Under the Table

Under the Table

I have to be honest with everyone here. I may have confused Stephanie Evanovich with Janet Evanovich, writer of the Stephanie Plum series where she becomes a bounty hunter. When I was perusing Edelweiss+ for ARCs I saw this book and went “I remember liking those bounty hunter books, it’s cool she wrote some standalones! I’ll try it!” but my subconscious just combined the Stephanie from Stephanie Plum and Evanovich from Janet Evanovich and I got stuck with this turd of a book.

Zoey is on a one year legal separation from her husband and leaves his verbally abusive ass behind in Cleveland, Ohio to live with her sister Ruth in New York City. She starts a cooking service for small groups and personal chef needs, and is doing pretty well about 3 months into her New York separation. She puts a Craiglist ad up for her services as a personal chef, and a man answers it asking for a Creole-themed meal for a small business gathering at his home.

Tristan turns out to be a grown man-child who grew up with his grandparents in the US Virgin Islands after his parents died when he was 3. He was homeschooled until he was 16 and was completely sheltered from all things pop culture and also how to take care of himself apparently. His home is spotless but he doesn’t know how to dress himself and he doesn’t own a tv. Zoey focuses in on his “cute buns” but I couldn’t quite get over the descriptions of this man who came into great wealth by writing a governmental computer spying program who dresses himself like a golf champion all the time because that’s all he ever saw his grandfather do.

I want to be very clear about something. I have been close to men who are assholes and men who are babies and while the former might be more immediately dangerous, the latter is like a parasite who will suck out your will to live from the inside until you don’t have the strength to leave and you feel the obligation to take care of them forever. Zoey jumps from the frying pan into the fire when she falls for Tristan in New York – she buys him a Playstation 3 for crying out loud. The “I’ll take care of you/Mom”-vibes should be a cautionary tale and not something to aspire to.

The one good thing I can say about this book is that the brief sex scenes are pretty good, but not anything to write home about when there are so many better options out there. One of the two scenes involves Tristan letting Zoey buy an outfit at the golf store and she giggles through buying an outfit that she describes as “Catholic schoolgirl – golf edition.”

All of this happens over the course of like, a week. As I’ve written before, I have a real problem with fast love stories. Fast sex, sure. But “change my life for this guy I just met and basically had a fling with instead of staying single and figuring my life out post-divorce from this asshole I left” is a story I just do not find compelling in the year 2019.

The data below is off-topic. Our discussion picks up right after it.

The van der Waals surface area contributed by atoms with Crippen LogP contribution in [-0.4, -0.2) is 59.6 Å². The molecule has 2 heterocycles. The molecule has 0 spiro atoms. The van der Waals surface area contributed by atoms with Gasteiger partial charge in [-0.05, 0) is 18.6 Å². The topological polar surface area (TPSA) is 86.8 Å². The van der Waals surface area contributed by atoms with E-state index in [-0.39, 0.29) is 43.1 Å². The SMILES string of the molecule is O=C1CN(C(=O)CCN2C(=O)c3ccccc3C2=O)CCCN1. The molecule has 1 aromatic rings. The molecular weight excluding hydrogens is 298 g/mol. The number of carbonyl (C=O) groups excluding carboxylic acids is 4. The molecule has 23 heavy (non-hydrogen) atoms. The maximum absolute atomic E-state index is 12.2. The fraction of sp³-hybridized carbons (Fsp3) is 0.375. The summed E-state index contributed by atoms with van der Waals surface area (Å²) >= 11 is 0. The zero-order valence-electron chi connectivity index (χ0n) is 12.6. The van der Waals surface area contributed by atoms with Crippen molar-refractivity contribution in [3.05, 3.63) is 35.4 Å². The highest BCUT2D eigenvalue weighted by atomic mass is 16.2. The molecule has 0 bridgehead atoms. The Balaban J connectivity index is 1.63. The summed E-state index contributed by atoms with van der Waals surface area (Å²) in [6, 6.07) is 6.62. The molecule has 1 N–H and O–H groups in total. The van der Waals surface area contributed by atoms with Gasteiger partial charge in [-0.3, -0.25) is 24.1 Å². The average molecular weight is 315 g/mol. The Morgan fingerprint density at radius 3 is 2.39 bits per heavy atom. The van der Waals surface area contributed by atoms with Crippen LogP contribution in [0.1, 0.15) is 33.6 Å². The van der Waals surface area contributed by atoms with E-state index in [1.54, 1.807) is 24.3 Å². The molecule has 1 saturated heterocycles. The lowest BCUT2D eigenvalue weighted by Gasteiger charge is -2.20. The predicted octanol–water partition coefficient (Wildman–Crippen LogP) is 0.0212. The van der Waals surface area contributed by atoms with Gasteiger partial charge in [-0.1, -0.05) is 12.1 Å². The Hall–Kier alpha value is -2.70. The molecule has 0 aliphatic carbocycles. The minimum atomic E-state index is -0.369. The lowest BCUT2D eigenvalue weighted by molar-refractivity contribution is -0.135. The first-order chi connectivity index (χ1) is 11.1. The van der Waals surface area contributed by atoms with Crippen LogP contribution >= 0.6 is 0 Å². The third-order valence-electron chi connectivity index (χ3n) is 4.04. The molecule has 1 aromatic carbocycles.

Please just go read Jasmine Guillory. She’s new and fabulous and her stories are based on real relationship struggles over real-world timelines with believable attraction and conflict that make you interested in the story and invested in the characters. Under the Table was not believable and kind of cringey. Skip it.

Note: I need to remember to avoid books set in New York. I don’t know why, but I never like them and they tend to frustrate me.

Descendant of the Crane

Descendant of the Crane

Descendant of the Crane by Joan He was provided to me as an advanced digital reader copy by Albert Whitman and Company via NetGalley in return for an honest review. Descendant of the Crane is available for purchase as of April 9, 2019.

Something that I have become a little tired of is reading story that could be a full, adult fantasy novel, or even just a murder mystery novel like this one is (with fantasy elements) but someone along the way said it might survive better in YA. This isn’t to downtalk YA, keep in mind that much like ‘millennial’ is misused to describe teenagers, people assume YA is meant for teenagers too, and it is, but it is also for young adults such as people in their early to mid twenties. So I get that YA can be adult, I expect that. The elements that tire me about YA is that the main characters have to be 16-18 years old. I’ve mentioned before that the kind of YA I like the best is when the story is compelling and interesting and I forget all about how old the main characters are – it’s mentioned so infrequently and everyone acts so maturely that the story and characters stand on their own independent of the YA indicator. I haven’t been requesting many YA ARCs because of this. I’m tired of reading the same beginning of every book: “She was only 16 when she faced this terrible choice/journey/job” or “She had just turned 18 with her whole life ahead of her when…” and now that I’ve read too many, I see it everywhere and I can’t get past it.